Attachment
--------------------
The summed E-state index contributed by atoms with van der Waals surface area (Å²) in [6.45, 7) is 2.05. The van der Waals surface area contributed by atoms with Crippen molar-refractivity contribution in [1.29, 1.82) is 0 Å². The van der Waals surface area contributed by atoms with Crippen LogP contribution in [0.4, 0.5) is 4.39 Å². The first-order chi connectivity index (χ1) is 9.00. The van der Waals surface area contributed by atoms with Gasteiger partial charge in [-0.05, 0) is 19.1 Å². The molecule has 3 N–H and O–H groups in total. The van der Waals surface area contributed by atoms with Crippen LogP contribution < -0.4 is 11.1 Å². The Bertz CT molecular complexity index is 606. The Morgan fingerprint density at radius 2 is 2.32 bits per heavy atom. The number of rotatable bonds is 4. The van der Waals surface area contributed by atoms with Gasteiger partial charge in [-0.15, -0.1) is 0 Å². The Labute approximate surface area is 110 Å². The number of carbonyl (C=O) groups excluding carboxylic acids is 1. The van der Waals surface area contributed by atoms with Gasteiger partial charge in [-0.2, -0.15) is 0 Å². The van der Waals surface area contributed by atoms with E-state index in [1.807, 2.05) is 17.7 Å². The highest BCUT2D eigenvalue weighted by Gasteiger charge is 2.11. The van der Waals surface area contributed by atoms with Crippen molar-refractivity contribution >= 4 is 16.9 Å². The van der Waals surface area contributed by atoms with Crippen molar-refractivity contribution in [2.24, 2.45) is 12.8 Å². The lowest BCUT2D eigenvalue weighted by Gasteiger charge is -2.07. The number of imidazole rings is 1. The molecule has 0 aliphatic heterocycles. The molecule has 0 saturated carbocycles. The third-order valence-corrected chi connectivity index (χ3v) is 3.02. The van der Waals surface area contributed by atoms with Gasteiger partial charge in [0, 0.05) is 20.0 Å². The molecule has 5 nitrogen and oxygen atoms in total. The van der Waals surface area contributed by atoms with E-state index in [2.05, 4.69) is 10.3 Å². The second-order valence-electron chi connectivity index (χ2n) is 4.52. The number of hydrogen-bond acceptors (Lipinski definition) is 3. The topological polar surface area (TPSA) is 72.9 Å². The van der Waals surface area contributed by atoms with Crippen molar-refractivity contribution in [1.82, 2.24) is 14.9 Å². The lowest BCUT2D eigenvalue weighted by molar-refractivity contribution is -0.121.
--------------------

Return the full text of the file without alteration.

The summed E-state index contributed by atoms with van der Waals surface area (Å²) in [6.45, 7) is 2.05. The van der Waals surface area contributed by atoms with Crippen molar-refractivity contribution in [1.29, 1.82) is 0 Å². The van der Waals surface area contributed by atoms with Crippen LogP contribution in [0.4, 0.5) is 4.39 Å². The first-order chi connectivity index (χ1) is 9.00. The van der Waals surface area contributed by atoms with Gasteiger partial charge in [-0.05, 0) is 19.1 Å². The molecule has 3 N–H and O–H groups in total. The van der Waals surface area contributed by atoms with Crippen LogP contribution < -0.4 is 11.1 Å². The Bertz CT molecular complexity index is 606. The Morgan fingerprint density at radius 2 is 2.32 bits per heavy atom. The number of rotatable bonds is 4. The van der Waals surface area contributed by atoms with Gasteiger partial charge in [-0.15, -0.1) is 0 Å². The Labute approximate surface area is 110 Å². The number of carbonyl (C=O) groups excluding carboxylic acids is 1. The van der Waals surface area contributed by atoms with Gasteiger partial charge in [-0.2, -0.15) is 0 Å². The van der Waals surface area contributed by atoms with E-state index in [1.807, 2.05) is 17.7 Å². The highest BCUT2D eigenvalue weighted by Gasteiger charge is 2.11. The van der Waals surface area contributed by atoms with Crippen molar-refractivity contribution >= 4 is 16.9 Å². The van der Waals surface area contributed by atoms with Crippen molar-refractivity contribution in [2.24, 2.45) is 12.8 Å². The lowest BCUT2D eigenvalue weighted by Gasteiger charge is -2.07. The number of imidazole rings is 1. The molecule has 0 aliphatic heterocycles. The molecule has 0 saturated carbocycles. The third-order valence-corrected chi connectivity index (χ3v) is 3.02. The van der Waals surface area contributed by atoms with Gasteiger partial charge in [0, 0.05) is 20.0 Å². The molecule has 5 nitrogen and oxygen atoms in total. The van der Waals surface area contributed by atoms with E-state index in [2.05, 4.69) is 10.3 Å². The second-order valence-electron chi connectivity index (χ2n) is 4.52. The number of hydrogen-bond acceptors (Lipinski definition) is 3. The topological polar surface area (TPSA) is 72.9 Å². The van der Waals surface area contributed by atoms with Crippen molar-refractivity contribution in [1.82, 2.24) is 14.9 Å². The lowest BCUT2D eigenvalue weighted by molar-refractivity contribution is -0.121.